MegaMillions mania is sweeping the nation. With the grand prize over $500 million, people are dreaming of what they would do with the money, and how they would share it with their families and friends. One one hand, the odds of winning – 1 in 175 million – are infinitesimal. But hey, someone has to win, and it might as well be you. There is however, one guaranteed winner in the lottery–the IRS. Not only are the lottery winnings taxable income to the winner, which will be taxed at a marginal rate of 35%, if the winner tries to share them with his family, there could be substantial gift taxes imposed also.
When someone wins the lottery, what is often done is their family will claim the prize through a partnership or other business entity that is comprised of family members. With a partnership the family could have varying interests. The theory is that the family all decided before the lottery to invest in the ticket together. Mom and Dad contributed 50 cents to the investment cost of the ticket, Uncle Bob contributed 25 cents, and Cousin Rita contributed 25 cents. The family will either claim that the partnership purchased the ticket, or the ticket is then contributed to a partnership in exchange for proportionate interests in the partnership.
If this works, this helps to solve two significant tax issues -the income tax and the gift tax. Because of the marginal nature of the income tax, and because a partnership in itself does not pay taxes, but passes the taxes on to its partners, splitting the income among multiple partners saves on income taxes, because each individual partner has the opportunity to be taxed at the lower bracket rate before reaching their highest marginal rate. Of course, with a a jackpot this size, the difference might seem de minimis.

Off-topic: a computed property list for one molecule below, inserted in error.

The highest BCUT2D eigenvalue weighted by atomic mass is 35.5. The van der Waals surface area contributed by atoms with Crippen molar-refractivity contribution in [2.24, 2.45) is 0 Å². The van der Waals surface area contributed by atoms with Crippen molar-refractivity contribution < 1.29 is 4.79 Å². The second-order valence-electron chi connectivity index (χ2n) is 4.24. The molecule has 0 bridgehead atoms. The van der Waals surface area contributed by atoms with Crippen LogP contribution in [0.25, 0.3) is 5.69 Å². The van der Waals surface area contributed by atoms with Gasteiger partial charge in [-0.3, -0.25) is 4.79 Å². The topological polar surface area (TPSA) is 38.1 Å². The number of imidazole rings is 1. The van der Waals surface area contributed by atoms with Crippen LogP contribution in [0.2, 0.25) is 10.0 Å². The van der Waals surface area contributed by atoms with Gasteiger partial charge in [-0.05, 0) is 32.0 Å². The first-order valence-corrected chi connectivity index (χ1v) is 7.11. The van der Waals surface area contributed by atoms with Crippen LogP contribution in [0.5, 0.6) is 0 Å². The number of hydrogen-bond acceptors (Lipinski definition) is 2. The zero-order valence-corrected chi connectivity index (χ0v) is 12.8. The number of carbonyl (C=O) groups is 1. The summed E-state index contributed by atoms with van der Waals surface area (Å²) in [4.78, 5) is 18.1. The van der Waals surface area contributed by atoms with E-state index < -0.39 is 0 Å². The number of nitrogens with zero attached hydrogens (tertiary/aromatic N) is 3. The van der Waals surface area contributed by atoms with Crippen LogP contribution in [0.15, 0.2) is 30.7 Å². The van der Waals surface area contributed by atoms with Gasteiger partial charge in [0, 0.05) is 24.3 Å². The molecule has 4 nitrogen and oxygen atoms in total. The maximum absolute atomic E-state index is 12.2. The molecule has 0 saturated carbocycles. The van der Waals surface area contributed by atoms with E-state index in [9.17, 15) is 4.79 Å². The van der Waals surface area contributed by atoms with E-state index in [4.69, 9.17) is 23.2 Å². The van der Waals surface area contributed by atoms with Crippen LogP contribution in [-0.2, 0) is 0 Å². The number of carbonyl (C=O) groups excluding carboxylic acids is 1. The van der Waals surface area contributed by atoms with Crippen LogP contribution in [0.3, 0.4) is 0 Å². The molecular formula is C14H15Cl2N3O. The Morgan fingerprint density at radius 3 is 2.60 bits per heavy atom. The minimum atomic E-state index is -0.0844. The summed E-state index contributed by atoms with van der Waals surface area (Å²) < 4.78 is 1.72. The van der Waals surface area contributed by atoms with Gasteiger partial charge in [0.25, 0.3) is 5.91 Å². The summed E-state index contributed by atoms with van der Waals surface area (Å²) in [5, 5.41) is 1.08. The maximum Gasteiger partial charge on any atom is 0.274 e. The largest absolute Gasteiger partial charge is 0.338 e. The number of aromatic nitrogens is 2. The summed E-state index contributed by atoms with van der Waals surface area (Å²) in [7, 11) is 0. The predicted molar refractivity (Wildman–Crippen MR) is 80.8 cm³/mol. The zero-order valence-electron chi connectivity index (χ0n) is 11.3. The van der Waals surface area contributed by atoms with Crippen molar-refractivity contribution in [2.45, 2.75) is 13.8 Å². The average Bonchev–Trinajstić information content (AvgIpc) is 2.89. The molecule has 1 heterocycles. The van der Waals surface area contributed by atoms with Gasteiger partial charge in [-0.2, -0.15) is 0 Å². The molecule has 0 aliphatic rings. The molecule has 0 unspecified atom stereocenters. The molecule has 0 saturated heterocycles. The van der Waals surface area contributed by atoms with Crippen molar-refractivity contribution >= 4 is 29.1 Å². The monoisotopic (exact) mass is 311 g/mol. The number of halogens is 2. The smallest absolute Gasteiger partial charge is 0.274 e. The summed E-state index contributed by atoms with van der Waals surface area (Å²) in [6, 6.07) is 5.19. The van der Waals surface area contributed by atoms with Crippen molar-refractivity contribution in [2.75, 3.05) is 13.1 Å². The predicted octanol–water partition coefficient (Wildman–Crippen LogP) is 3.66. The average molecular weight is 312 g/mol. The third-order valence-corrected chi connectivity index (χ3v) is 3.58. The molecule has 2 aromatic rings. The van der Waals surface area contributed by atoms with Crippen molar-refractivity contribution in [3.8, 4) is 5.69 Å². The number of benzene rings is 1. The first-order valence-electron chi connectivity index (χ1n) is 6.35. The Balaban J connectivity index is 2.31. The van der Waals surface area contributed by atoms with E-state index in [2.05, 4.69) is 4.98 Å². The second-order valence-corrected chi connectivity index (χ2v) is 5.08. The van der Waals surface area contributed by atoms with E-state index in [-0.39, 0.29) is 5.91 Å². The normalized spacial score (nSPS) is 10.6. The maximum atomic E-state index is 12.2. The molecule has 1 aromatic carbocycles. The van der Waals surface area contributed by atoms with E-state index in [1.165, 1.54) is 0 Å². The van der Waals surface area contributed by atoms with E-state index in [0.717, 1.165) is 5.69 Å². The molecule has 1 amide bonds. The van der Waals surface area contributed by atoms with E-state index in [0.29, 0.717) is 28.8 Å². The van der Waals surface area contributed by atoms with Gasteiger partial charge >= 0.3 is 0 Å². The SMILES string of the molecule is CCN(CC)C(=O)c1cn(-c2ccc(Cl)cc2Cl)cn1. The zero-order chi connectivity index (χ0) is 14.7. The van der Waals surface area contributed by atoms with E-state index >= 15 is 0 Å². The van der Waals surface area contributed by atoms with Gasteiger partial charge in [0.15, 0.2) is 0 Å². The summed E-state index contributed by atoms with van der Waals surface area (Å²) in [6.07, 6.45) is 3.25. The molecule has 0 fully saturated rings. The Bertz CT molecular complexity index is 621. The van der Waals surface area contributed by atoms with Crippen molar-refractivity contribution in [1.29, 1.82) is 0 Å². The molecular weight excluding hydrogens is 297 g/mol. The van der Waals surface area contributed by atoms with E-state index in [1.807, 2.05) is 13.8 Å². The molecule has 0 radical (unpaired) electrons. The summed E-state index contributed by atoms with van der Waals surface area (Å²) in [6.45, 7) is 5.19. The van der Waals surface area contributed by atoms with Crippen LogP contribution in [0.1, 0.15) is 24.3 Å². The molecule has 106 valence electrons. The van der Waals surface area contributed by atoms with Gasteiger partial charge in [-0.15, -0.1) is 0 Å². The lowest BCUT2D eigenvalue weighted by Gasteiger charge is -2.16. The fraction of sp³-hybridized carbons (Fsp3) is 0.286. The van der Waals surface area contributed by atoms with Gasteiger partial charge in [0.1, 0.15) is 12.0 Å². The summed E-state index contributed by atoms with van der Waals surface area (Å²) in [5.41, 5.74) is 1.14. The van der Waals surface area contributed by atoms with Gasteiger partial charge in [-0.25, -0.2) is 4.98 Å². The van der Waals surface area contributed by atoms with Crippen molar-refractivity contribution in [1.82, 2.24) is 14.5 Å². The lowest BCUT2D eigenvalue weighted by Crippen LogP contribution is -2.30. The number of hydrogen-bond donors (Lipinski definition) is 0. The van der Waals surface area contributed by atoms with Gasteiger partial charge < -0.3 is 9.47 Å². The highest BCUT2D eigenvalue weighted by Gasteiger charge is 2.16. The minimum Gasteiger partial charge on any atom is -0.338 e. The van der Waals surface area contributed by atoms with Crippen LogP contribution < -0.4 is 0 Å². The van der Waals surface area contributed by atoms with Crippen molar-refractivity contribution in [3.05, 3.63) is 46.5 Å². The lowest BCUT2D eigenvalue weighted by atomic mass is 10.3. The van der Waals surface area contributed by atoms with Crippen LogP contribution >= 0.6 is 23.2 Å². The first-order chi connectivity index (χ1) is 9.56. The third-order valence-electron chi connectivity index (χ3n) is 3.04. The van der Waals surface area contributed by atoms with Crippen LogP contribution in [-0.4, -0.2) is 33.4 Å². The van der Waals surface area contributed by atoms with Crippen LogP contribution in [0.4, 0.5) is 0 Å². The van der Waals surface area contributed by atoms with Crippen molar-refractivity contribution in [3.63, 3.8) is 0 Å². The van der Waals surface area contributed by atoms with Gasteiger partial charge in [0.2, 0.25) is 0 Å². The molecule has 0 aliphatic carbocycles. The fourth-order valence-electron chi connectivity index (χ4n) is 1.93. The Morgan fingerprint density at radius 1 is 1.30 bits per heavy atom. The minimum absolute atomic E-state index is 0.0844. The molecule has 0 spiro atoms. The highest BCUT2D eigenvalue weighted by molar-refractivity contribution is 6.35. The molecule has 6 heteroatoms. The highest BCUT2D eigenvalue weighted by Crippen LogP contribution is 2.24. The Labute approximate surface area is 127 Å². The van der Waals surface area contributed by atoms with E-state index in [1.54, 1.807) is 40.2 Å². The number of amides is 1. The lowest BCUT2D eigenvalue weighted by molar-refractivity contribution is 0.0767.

The other issue is the gift tax. As I’ve written about before, there is wealth transfer tax comprised of the gift tax and the estate tax. Each person can give away, during life or at death, a certain amount of property before the tax kicks in. Currently, that amount is about $5 million a person. Any property given away over that is taxed at the rate of 35%.
So by claiming the lottery winnings as a family partnership, a winner can claim that they are not making a taxable gift, because it was a family investment. This could save millions in gift taxes.
The problem is that in most cases, the IRS knows that it’s baloney. While it’s certainly possible to have agreements among family members (or friends, or co-workers) to enter into a lottery pool, the IRS will not look to kindly on post winning shams. If audited, they will ask for the partnership agreement that existed prior to ticket buying. They will ask when the family members contributed the money. They will ask your history of buying tickets as a family, etc.
Lesson? If you are planning on sharing the lottery with other people, make sure that there is some sort of agreement beforehand.
Or, take the winnings for yourself and flee to Tahiti.